After granting the world the chance to hear his public grieving process on his previous album CARE FOR ME, Saba was in danger of becoming pigeonholed. Technical excellence combined with visceral emotion, the album resulted in a memorial project for his cousin Walter Long Jr., aka founding Pivot Gang member dinnerwithjohn. His tragic stabbing death over a coat left Saba lost and confused, and without his confidant, mentor, and wingman. The windfall trapped Saba’s public perceptions within the confines of being a melancholic rapper, ignoring the full scope of the Chicago-born artist’s talents and humanity.
“When I think of grief and trauma in my music: it’s absolutely there. It’s prevalent,” Saba recalls in the middle of our interview, who experienced more loss in the past year. This past August, Pivot Gang member and cherished friend SqueakPIVOT, born Javunte Wheeler, was fatally shot at 26 years old. “But also there are all these other things that are celebrations. I think I’m just trying to build a narrative that paints a full spectrum. That’s what I wanted to offer with a record like Few Good Things: ‘How do I make this as unapologetically myself as I can?’ And that one of the things that you’ll hear throughout that record because of that is like, there’s no one sound we committed to.”
The highly anticipated Few Good Things arrives nearly four years after CARE FOR ME and deviates from memorializing the past, electing to provide a comprehensive status update on Saba overall. Forged in a vacuum, Saba tried to listen to as little modern rap music as possible. Instead of looking outward for influences, he surrounded himself with a tight-knit circle to foster creative growth.
“When I was working on the album, we were doing these 16s sessions, where we would all get on Zoom, just how me and you on Zoom right now,” Saba tells Audiomack World. “It’d be 10 of us and our challenge was to write 16 bars in 16 minutes. And this is at a moment where nobody’s really writing music because it’s the beginning of the pandemic and shit. And we’re just forcing each other to just write. Doing that really made me fall back in love with rap.”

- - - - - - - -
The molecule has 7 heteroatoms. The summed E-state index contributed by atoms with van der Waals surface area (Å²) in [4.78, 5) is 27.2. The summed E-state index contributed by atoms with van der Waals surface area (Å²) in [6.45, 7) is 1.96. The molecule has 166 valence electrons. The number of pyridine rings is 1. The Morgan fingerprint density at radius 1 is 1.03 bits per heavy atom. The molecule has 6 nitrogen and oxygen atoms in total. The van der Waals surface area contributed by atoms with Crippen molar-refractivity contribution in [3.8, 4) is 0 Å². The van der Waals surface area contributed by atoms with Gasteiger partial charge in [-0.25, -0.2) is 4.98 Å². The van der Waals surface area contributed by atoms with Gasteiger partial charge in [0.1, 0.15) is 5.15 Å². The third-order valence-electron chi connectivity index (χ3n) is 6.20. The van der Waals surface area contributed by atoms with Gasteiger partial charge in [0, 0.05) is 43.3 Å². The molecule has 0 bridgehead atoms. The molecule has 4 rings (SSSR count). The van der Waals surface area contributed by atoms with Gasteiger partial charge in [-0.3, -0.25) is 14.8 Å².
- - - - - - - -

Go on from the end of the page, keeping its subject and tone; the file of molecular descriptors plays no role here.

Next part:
How does it feel to be back and active again in music, starting with your performance at Chicago’s The Metro back in October of last year?
When we do tours and shit, you with a pure high, like a pure bliss of energy every night. To have that removed from your life… every artist I know goes into a semi-depressive state. So I think the two years of not being able to perform, I was in that state where you have to pick yourself up out of it and figure out how to connect to people.
The stage is where I’m comfortable. So that’s the main thing I think you miss: the connection with people. I feel like I’m pretty naturally introverted. Anytime I’m not being introverted, I’m trying really hard.
You say “fall back in love with rap.” Was there a stretch where rap as a concept wasn’t hitting for you?
When things become a career, your relationship to it just changes. It’s not that I wasn’t fucking with rap, I just wasn’t really inspired by it. I was always inspired by shit that just felt like people were unapologetically themselves. People are in a place where it feels like we’re all fighting for one identity. This space and time away allowed me to nurture the things that made me an individual, find artists who are themselves. An artist like Ka and his record Descendants of Cain: my brother Joseph sent that shit to me and was like, “Listen to this shit.” It just made me want to be a better writer: step up my bars, my structure, my everything. Made me fall back in love with rap.